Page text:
I just finished watching Elizabeth Cohen on CNN tell how there has never been a case of a human contracting Mad Cow Disease in the United States. Well, Ms. Cohen is wrong. My mother died of the human form of Mad Cow Disease, otherwise known as Creutzfeldt–Jakob disease (aka CJD), in 1986. The only time she had set foot outside of the United States was for a one-week trip to Austria in the late 1970’s. She was born and raised in Indiana, lived for a short period of time in Arizona, and never anywhere abroad.
Here is the video of Ms. Cohen providing you with false information:
In December 1985, we admitted her to the IU Medical Center in Indianapolis. They were unable to diagnose her ailment. It was recommended to take her to Mayo Clinic in Minnesota, so we flew her by helicopter to Mayo Clinic in Rochester, MN.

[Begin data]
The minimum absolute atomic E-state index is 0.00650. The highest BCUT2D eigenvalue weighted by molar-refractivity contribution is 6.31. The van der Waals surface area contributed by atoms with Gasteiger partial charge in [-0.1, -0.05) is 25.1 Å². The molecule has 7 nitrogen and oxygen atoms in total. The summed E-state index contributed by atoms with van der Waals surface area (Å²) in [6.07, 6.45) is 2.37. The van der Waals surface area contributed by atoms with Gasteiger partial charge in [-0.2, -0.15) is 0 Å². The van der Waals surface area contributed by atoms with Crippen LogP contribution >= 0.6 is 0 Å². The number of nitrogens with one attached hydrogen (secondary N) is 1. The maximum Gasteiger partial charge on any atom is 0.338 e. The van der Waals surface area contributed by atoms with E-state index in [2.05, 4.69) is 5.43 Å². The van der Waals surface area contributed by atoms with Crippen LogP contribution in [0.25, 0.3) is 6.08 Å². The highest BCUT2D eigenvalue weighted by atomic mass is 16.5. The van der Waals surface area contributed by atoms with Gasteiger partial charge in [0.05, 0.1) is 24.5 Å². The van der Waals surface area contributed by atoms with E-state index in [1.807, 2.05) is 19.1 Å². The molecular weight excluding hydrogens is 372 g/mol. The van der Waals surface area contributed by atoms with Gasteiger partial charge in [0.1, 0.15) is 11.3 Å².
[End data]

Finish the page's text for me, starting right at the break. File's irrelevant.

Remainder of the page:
It was there, in either January or February of 1986 that she was diagnosed with Creutzfeldt–Jakob disease, and she died in March 1986.
I suppose I am just very sick and tired of people like Ms. Cohen trying to cover up the truth. And perhaps the cattle industry has some fear as well since if the truth came out, many people would freak out. I do want to say at this time, though, that CJD is very rare, and very hard to contract. Personally, I still eat beef.
It is on her death certificate. If any legitimate reporter or medical researcher would like to view her death certificate, I have no problem with this. You may click on “Contact Me” in the header menu in this site. After all, this is public information, but I will need to confirm who you are and your reasons first before providing you with her name and where she died.
In a nutshell, don’t believe what they’re telling you (whoever “they” are). Mad Cow Disease has been around for many decades, and people have both contracted it and died from it in the United States. But please don’t become paranoid… it really is very rare.